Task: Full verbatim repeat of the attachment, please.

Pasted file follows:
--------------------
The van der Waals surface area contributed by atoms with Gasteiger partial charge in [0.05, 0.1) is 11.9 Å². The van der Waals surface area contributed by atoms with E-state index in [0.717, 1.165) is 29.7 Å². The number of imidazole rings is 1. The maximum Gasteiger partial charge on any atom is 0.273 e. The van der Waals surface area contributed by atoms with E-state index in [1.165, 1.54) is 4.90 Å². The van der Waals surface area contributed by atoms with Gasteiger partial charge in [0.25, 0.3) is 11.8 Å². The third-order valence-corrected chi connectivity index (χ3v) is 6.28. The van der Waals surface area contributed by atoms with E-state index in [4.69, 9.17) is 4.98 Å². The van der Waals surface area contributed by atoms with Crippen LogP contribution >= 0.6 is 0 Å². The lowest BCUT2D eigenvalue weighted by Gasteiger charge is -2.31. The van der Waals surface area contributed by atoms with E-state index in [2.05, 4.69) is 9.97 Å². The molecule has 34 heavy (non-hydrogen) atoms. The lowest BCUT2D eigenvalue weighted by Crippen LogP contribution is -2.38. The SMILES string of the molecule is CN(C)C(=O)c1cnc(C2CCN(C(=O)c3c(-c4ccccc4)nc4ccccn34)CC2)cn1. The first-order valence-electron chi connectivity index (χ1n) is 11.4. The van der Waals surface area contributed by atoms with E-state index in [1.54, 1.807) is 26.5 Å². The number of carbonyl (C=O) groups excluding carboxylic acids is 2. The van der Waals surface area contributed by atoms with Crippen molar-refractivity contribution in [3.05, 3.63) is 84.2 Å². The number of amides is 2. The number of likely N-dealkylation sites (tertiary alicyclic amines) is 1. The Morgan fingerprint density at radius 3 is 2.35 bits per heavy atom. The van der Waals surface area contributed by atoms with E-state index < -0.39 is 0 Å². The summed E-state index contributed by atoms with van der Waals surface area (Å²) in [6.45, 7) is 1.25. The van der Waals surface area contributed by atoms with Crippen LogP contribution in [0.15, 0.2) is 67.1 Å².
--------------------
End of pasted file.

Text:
The van der Waals surface area contributed by atoms with Gasteiger partial charge in [0.05, 0.1) is 11.9 Å². The van der Waals surface area contributed by atoms with E-state index in [0.717, 1.165) is 29.7 Å². The number of imidazole rings is 1. The maximum Gasteiger partial charge on any atom is 0.273 e. The van der Waals surface area contributed by atoms with E-state index in [1.165, 1.54) is 4.90 Å². The van der Waals surface area contributed by atoms with Gasteiger partial charge in [0.25, 0.3) is 11.8 Å². The third-order valence-corrected chi connectivity index (χ3v) is 6.28. The van der Waals surface area contributed by atoms with E-state index in [4.69, 9.17) is 4.98 Å². The van der Waals surface area contributed by atoms with Crippen LogP contribution >= 0.6 is 0 Å². The lowest BCUT2D eigenvalue weighted by Gasteiger charge is -2.31. The van der Waals surface area contributed by atoms with E-state index in [2.05, 4.69) is 9.97 Å². The molecule has 34 heavy (non-hydrogen) atoms. The lowest BCUT2D eigenvalue weighted by Crippen LogP contribution is -2.38. The SMILES string of the molecule is CN(C)C(=O)c1cnc(C2CCN(C(=O)c3c(-c4ccccc4)nc4ccccn34)CC2)cn1. The first-order valence-electron chi connectivity index (χ1n) is 11.4. The van der Waals surface area contributed by atoms with E-state index in [1.54, 1.807) is 26.5 Å². The number of carbonyl (C=O) groups excluding carboxylic acids is 2. The van der Waals surface area contributed by atoms with Crippen molar-refractivity contribution in [3.05, 3.63) is 84.2 Å². The number of amides is 2. The number of likely N-dealkylation sites (tertiary alicyclic amines) is 1. The Morgan fingerprint density at radius 3 is 2.35 bits per heavy atom. The van der Waals surface area contributed by atoms with E-state index < -0.39 is 0 Å². The summed E-state index contributed by atoms with van der Waals surface area (Å²) in [6.45, 7) is 1.25. The van der Waals surface area contributed by atoms with Crippen LogP contribution in [0.15, 0.2) is 67.1 Å².